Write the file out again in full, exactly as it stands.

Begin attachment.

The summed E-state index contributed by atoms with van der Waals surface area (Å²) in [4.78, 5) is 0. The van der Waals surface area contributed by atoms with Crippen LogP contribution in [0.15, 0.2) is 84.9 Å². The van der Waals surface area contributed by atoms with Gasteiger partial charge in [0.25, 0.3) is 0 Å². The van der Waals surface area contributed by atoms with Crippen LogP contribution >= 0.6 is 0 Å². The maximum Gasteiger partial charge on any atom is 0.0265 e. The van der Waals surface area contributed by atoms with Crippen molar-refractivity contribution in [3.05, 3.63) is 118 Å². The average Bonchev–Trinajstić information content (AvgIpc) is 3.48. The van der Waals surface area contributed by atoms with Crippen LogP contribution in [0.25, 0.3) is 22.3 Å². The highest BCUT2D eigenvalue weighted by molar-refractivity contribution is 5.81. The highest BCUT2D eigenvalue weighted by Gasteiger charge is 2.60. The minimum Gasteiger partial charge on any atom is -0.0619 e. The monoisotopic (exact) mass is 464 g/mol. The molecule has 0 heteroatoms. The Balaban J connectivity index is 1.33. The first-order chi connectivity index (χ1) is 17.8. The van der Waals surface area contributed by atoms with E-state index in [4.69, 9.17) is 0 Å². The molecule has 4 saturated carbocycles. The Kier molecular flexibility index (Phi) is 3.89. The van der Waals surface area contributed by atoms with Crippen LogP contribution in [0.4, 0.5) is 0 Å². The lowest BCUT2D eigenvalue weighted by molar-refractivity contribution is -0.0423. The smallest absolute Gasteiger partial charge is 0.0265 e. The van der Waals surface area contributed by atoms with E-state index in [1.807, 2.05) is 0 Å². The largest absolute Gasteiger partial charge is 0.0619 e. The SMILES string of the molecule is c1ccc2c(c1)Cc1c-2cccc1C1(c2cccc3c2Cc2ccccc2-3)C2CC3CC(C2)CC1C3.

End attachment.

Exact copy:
The summed E-state index contributed by atoms with van der Waals surface area (Å²) in [4.78, 5) is 0. The van der Waals surface area contributed by atoms with Crippen LogP contribution in [0.15, 0.2) is 84.9 Å². The van der Waals surface area contributed by atoms with Gasteiger partial charge in [0.25, 0.3) is 0 Å². The van der Waals surface area contributed by atoms with Crippen LogP contribution >= 0.6 is 0 Å². The maximum Gasteiger partial charge on any atom is 0.0265 e. The van der Waals surface area contributed by atoms with Crippen molar-refractivity contribution in [3.05, 3.63) is 118 Å². The average Bonchev–Trinajstić information content (AvgIpc) is 3.48. The van der Waals surface area contributed by atoms with Crippen LogP contribution in [0.25, 0.3) is 22.3 Å². The highest BCUT2D eigenvalue weighted by molar-refractivity contribution is 5.81. The highest BCUT2D eigenvalue weighted by Gasteiger charge is 2.60. The minimum Gasteiger partial charge on any atom is -0.0619 e. The monoisotopic (exact) mass is 464 g/mol. The molecule has 0 heteroatoms. The Balaban J connectivity index is 1.33. The first-order chi connectivity index (χ1) is 17.8. The van der Waals surface area contributed by atoms with E-state index in [4.69, 9.17) is 0 Å². The molecule has 4 saturated carbocycles. The Kier molecular flexibility index (Phi) is 3.89. The van der Waals surface area contributed by atoms with Crippen LogP contribution in [0.4, 0.5) is 0 Å². The lowest BCUT2D eigenvalue weighted by molar-refractivity contribution is -0.0423. The smallest absolute Gasteiger partial charge is 0.0265 e. The van der Waals surface area contributed by atoms with E-state index in [1.807, 2.05) is 0 Å². The largest absolute Gasteiger partial charge is 0.0619 e. The SMILES string of the molecule is c1ccc2c(c1)Cc1c-2cccc1C1(c2cccc3c2Cc2ccccc2-3)C2CC3CC(C2)CC1C3.